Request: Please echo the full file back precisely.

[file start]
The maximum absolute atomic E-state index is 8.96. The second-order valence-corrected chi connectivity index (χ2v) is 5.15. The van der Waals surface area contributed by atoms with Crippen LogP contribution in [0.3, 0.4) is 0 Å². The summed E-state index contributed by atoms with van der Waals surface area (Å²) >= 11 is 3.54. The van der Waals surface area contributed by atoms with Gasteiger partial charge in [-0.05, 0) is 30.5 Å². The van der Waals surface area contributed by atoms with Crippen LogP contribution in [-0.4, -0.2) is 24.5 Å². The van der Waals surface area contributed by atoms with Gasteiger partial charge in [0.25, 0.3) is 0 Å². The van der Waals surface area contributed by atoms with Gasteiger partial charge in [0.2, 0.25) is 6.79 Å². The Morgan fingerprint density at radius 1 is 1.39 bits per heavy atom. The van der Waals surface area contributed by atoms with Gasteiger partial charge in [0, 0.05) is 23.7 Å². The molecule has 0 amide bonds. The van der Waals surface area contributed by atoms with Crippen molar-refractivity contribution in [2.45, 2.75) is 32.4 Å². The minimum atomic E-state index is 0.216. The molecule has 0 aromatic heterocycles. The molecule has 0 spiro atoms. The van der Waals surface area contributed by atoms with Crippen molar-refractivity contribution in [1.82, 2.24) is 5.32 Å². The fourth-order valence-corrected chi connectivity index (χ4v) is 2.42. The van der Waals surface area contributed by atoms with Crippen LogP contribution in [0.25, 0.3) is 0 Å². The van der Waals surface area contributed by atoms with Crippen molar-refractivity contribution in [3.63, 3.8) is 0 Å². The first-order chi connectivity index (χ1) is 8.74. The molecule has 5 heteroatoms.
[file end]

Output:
The maximum absolute atomic E-state index is 8.96. The second-order valence-corrected chi connectivity index (χ2v) is 5.15. The van der Waals surface area contributed by atoms with Crippen LogP contribution in [0.3, 0.4) is 0 Å². The summed E-state index contributed by atoms with van der Waals surface area (Å²) >= 11 is 3.54. The van der Waals surface area contributed by atoms with Gasteiger partial charge in [-0.05, 0) is 30.5 Å². The van der Waals surface area contributed by atoms with Crippen LogP contribution in [-0.4, -0.2) is 24.5 Å². The van der Waals surface area contributed by atoms with Gasteiger partial charge in [0.25, 0.3) is 0 Å². The van der Waals surface area contributed by atoms with Gasteiger partial charge in [0.2, 0.25) is 6.79 Å². The Morgan fingerprint density at radius 1 is 1.39 bits per heavy atom. The van der Waals surface area contributed by atoms with Gasteiger partial charge in [0, 0.05) is 23.7 Å². The molecule has 0 amide bonds. The van der Waals surface area contributed by atoms with Crippen molar-refractivity contribution in [2.45, 2.75) is 32.4 Å². The minimum atomic E-state index is 0.216. The molecule has 0 aromatic heterocycles. The molecule has 0 spiro atoms. The van der Waals surface area contributed by atoms with Crippen molar-refractivity contribution in [1.82, 2.24) is 5.32 Å². The fourth-order valence-corrected chi connectivity index (χ4v) is 2.42. The van der Waals surface area contributed by atoms with Crippen LogP contribution in [0.25, 0.3) is 0 Å². The van der Waals surface area contributed by atoms with Crippen molar-refractivity contribution in [3.63, 3.8) is 0 Å². The first-order chi connectivity index (χ1) is 8.74. The molecule has 5 heteroatoms.